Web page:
As soon as a man looks upon himself as a servant of society, earns for its sake, spends for its benefit, purity enters into his earnings and there is ahimsa in his venture. Moreover, if men's minds turn towards this way of life, there will come about a peaceful revolution in society, and that without any bitterness.
It may be asked whether history at any time records such a change in human nature. Such changes have certainly taken place in individuals. One may not perhaps be able to point to them in a whole society. But this only means that up till now there has never been an experiment on a large scale in nonviolence. Somehow or the other wrong belief has taken possession of us that ahimsa is pre-eminently a weapon for individuals and its use should therefore be limited to that sphere. In fact, this is not the case. Ahimsa is definitely an attribute of society. To convince people of this truth is at once my effort and my experiment. In this age of wonders no one will say that a thing or idea is worthless because it is new. To say it is impossible because it is difficult is again not in consonance with the spirit of the age. Things undreamt of are daily being seen, the impossible is ever becoming possible. We are constantly being astonished these days at the amazing discoveries in the field of violence. But I maintain that far more undreamt of and seemingly impossible discoveries will be made in the field of non-violence. The history of religion is full of such examples. To try to root out religion itself from society is a wild goose chase. And were such an attempt to succeed, it would mean the destruction of society. Superstition, evil customs and other imperfections creep in from age to age and mar religion for the time being. They come and go. But religion itself remains. Because the existence of the world in a broad sense depends on religion. The ultimate definition of religion may be said to be obedience to the law of God. God and His law are synonymous terms. Therefore, God signifies an unchanging and living law. No one has ever really found Him. But AVATARS and PROPHETS have, by means of their 'tapasya' (penance), given to mankind a faint glimpse of the eternal law.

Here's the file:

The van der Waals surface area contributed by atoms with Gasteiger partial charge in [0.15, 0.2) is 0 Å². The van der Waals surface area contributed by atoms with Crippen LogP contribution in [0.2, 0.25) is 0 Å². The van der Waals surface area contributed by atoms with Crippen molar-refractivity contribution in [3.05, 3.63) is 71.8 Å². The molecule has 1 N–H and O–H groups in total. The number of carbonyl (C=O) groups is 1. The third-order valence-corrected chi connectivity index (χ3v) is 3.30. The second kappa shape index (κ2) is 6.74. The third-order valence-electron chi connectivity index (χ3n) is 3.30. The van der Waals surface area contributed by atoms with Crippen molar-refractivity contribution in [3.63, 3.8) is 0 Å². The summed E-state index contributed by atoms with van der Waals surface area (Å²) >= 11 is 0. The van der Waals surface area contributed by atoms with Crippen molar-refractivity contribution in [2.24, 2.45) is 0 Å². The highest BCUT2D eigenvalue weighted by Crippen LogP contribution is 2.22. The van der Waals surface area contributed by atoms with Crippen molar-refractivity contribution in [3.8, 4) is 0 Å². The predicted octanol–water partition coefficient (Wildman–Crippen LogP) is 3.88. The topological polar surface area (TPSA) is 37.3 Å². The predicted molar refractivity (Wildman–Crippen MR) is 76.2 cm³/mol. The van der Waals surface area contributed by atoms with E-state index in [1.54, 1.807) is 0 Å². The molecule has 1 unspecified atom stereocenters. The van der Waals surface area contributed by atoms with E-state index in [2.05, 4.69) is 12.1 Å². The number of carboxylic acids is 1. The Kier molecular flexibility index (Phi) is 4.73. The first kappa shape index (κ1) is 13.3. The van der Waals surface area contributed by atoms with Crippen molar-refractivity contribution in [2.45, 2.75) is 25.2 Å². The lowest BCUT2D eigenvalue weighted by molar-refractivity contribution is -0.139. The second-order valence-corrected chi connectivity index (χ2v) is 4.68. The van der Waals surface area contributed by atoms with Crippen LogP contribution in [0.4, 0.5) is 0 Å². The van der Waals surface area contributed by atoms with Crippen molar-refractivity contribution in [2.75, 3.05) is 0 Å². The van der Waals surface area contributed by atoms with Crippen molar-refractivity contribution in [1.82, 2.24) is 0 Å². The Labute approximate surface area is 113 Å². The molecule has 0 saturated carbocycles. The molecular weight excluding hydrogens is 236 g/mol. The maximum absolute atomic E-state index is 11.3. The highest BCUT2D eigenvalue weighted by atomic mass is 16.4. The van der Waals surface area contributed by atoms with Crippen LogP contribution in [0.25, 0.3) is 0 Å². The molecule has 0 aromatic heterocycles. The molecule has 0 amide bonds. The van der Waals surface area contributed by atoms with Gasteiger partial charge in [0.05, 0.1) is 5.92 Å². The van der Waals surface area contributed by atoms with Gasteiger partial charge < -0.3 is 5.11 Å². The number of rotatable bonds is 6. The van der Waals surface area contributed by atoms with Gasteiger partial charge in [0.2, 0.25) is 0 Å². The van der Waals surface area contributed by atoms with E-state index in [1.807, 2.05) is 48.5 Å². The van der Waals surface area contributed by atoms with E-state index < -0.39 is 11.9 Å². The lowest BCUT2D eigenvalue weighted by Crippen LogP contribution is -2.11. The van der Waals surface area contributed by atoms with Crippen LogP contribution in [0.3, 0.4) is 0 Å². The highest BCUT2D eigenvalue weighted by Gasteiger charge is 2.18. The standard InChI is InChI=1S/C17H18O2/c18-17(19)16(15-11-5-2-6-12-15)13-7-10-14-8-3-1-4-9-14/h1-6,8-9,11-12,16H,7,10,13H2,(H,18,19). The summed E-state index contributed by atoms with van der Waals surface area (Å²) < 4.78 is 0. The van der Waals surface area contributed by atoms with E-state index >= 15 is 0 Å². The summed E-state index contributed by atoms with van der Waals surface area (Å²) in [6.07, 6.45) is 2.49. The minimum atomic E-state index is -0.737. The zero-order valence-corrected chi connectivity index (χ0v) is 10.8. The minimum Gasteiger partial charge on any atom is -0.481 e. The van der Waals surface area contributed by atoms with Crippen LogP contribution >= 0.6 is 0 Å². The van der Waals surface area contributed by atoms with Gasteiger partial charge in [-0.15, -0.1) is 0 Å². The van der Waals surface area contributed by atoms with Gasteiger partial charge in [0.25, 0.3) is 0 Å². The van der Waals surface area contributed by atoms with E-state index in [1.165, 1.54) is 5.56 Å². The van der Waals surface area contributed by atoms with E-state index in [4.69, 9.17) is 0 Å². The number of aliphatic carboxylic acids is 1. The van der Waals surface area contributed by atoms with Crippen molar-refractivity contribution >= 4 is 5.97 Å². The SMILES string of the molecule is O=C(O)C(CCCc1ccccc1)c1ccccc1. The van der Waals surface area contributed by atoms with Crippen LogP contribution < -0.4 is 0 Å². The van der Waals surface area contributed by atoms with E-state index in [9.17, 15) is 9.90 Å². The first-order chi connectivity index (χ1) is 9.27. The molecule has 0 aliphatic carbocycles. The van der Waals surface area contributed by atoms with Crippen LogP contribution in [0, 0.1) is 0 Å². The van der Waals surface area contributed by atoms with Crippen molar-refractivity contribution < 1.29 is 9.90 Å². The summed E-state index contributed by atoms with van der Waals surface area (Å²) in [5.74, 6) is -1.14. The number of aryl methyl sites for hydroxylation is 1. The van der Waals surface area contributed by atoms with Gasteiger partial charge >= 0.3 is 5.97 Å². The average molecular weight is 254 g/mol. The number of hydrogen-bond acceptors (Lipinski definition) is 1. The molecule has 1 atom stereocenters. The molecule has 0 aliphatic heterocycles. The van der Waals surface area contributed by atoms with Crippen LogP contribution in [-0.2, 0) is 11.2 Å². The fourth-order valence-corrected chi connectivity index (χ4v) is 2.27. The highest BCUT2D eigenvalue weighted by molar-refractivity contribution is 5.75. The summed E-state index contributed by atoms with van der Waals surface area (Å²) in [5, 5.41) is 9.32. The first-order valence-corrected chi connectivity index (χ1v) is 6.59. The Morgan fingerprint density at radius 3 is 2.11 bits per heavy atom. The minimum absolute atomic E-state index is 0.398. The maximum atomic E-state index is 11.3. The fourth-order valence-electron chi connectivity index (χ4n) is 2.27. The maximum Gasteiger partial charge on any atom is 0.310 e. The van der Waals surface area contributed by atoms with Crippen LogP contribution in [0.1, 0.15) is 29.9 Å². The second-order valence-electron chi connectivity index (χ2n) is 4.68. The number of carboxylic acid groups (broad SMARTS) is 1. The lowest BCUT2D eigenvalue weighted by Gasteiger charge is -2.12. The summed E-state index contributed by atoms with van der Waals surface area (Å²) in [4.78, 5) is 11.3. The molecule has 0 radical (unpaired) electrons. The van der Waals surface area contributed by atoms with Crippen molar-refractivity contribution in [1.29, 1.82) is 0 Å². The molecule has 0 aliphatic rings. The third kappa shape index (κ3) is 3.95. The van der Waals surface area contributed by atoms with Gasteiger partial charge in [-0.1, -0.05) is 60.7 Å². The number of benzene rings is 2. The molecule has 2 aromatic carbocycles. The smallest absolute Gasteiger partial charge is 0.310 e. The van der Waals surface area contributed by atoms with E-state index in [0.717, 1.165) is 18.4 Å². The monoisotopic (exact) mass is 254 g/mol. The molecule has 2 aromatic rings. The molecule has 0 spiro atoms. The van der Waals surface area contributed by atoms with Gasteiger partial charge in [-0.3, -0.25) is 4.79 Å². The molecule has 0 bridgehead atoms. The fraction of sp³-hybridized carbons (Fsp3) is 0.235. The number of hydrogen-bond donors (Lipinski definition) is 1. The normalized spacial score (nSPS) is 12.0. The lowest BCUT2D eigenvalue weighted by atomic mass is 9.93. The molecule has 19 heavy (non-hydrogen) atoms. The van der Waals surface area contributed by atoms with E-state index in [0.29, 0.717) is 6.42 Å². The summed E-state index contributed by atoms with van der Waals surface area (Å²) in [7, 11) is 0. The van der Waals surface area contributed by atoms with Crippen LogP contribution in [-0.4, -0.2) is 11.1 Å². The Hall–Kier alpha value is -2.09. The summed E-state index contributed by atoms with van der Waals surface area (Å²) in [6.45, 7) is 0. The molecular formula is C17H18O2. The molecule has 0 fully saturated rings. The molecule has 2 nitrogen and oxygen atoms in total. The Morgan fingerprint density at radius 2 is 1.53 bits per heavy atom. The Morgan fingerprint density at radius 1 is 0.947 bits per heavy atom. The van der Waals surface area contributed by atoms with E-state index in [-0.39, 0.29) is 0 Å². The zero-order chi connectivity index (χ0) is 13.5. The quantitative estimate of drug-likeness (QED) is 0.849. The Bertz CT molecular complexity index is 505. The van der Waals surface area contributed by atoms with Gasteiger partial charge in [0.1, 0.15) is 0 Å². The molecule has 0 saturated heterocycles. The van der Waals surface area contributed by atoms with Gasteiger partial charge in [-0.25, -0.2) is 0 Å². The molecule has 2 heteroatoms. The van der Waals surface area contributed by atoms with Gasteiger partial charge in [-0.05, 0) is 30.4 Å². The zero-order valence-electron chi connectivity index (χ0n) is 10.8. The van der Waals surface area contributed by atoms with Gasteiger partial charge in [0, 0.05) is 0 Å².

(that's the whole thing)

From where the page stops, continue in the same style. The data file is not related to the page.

If, however, in spite of the utmost effort, the rich do not become guardians of the poor in the true sense of the term and the latter are more and more crushed and die of hunger, what is to be done? In trying to find the solution to this riddle. I have lighted on nonviolent non-cooperation and civil disobedience as the right and infallible means. The rich cannot accumulate wealth without the co-operation of the poor in society. Man has been conversant with violence from the beginning, for he has inherited this strength from the animal in his nature. It was only when he rose from the state of a quadruped (animal) to that of a biped (man) that the knowledge of the strength of ahimsa entered into his soul. This knowledge has grown within him slowly but surely. If this knowledge were to penetrate to and spread amongst the poor, they would become strong and learn how to free themselves by means of nonviolence from the crushing inequalities which have brought them to the verge of starvation.

Harijan 19-8-1940